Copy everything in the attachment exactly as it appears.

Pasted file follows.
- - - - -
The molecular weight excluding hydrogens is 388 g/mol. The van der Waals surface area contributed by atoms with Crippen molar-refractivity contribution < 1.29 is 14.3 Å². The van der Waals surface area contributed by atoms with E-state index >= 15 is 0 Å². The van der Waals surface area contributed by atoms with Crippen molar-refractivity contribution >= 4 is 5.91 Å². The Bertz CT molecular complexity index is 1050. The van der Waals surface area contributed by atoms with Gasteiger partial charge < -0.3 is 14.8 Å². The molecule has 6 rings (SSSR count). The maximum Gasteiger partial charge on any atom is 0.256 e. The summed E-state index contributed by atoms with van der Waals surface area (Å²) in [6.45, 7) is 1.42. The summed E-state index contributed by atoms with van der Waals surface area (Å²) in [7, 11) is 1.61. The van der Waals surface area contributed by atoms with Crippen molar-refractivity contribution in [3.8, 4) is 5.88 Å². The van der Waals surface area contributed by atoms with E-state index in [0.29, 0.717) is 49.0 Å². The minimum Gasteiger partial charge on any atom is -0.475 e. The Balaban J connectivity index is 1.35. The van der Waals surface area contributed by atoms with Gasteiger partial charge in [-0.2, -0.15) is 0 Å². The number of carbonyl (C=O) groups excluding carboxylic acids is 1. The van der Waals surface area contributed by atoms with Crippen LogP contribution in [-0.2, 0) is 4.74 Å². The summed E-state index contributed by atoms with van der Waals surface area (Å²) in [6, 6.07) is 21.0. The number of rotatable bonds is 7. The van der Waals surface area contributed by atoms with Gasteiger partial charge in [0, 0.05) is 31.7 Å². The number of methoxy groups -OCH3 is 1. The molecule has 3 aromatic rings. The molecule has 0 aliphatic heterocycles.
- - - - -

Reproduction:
The molecular weight excluding hydrogens is 388 g/mol. The van der Waals surface area contributed by atoms with Crippen molar-refractivity contribution < 1.29 is 14.3 Å². The van der Waals surface area contributed by atoms with E-state index >= 15 is 0 Å². The van der Waals surface area contributed by atoms with Crippen molar-refractivity contribution >= 4 is 5.91 Å². The Bertz CT molecular complexity index is 1050. The van der Waals surface area contributed by atoms with Gasteiger partial charge < -0.3 is 14.8 Å². The molecule has 6 rings (SSSR count). The maximum Gasteiger partial charge on any atom is 0.256 e. The summed E-state index contributed by atoms with van der Waals surface area (Å²) in [6.45, 7) is 1.42. The summed E-state index contributed by atoms with van der Waals surface area (Å²) in [7, 11) is 1.61. The van der Waals surface area contributed by atoms with Crippen molar-refractivity contribution in [3.8, 4) is 5.88 Å². The van der Waals surface area contributed by atoms with E-state index in [0.29, 0.717) is 49.0 Å². The minimum Gasteiger partial charge on any atom is -0.475 e. The Balaban J connectivity index is 1.35. The van der Waals surface area contributed by atoms with Gasteiger partial charge in [-0.2, -0.15) is 0 Å². The number of carbonyl (C=O) groups excluding carboxylic acids is 1. The van der Waals surface area contributed by atoms with Crippen LogP contribution in [-0.2, 0) is 4.74 Å². The summed E-state index contributed by atoms with van der Waals surface area (Å²) in [6, 6.07) is 21.0. The number of rotatable bonds is 7. The van der Waals surface area contributed by atoms with Gasteiger partial charge in [0, 0.05) is 31.7 Å². The number of methoxy groups -OCH3 is 1. The molecule has 3 aromatic rings. The molecule has 0 aliphatic heterocycles.